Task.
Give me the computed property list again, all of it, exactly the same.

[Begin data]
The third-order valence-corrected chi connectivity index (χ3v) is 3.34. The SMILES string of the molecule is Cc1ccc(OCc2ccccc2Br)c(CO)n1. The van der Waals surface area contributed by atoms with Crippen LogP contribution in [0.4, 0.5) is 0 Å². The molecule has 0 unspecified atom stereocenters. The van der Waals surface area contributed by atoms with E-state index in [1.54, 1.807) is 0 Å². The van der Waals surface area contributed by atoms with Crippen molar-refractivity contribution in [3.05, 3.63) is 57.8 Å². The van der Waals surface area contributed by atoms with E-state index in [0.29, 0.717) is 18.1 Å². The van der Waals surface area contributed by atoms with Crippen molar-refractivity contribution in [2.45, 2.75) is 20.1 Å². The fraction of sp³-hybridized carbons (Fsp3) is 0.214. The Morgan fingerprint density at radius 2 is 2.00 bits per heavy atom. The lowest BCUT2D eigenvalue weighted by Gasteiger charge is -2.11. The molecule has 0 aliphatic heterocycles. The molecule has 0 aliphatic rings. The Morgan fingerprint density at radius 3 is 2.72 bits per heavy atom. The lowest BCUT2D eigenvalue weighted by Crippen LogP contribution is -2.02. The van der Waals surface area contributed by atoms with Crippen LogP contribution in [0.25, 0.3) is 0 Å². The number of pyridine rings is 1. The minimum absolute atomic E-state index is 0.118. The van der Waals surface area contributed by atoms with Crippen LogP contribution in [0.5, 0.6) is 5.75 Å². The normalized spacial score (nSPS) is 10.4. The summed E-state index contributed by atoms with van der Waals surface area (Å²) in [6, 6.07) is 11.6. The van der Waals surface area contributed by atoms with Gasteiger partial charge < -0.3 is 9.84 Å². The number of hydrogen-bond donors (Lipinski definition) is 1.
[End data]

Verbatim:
The third-order valence-corrected chi connectivity index (χ3v) is 3.34. The SMILES string of the molecule is Cc1ccc(OCc2ccccc2Br)c(CO)n1. The van der Waals surface area contributed by atoms with Crippen LogP contribution in [0.4, 0.5) is 0 Å². The molecule has 0 unspecified atom stereocenters. The van der Waals surface area contributed by atoms with E-state index in [1.54, 1.807) is 0 Å². The van der Waals surface area contributed by atoms with Crippen molar-refractivity contribution in [3.05, 3.63) is 57.8 Å². The van der Waals surface area contributed by atoms with E-state index in [0.29, 0.717) is 18.1 Å². The van der Waals surface area contributed by atoms with Crippen molar-refractivity contribution in [2.45, 2.75) is 20.1 Å². The fraction of sp³-hybridized carbons (Fsp3) is 0.214. The Morgan fingerprint density at radius 2 is 2.00 bits per heavy atom. The lowest BCUT2D eigenvalue weighted by Gasteiger charge is -2.11. The molecule has 0 aliphatic heterocycles. The molecule has 0 aliphatic rings. The Morgan fingerprint density at radius 3 is 2.72 bits per heavy atom. The lowest BCUT2D eigenvalue weighted by Crippen LogP contribution is -2.02. The van der Waals surface area contributed by atoms with Crippen LogP contribution in [0.25, 0.3) is 0 Å². The number of pyridine rings is 1. The minimum absolute atomic E-state index is 0.118. The van der Waals surface area contributed by atoms with Crippen LogP contribution in [0.5, 0.6) is 5.75 Å². The normalized spacial score (nSPS) is 10.4. The summed E-state index contributed by atoms with van der Waals surface area (Å²) in [6, 6.07) is 11.6. The van der Waals surface area contributed by atoms with Gasteiger partial charge < -0.3 is 9.84 Å². The number of hydrogen-bond donors (Lipinski definition) is 1.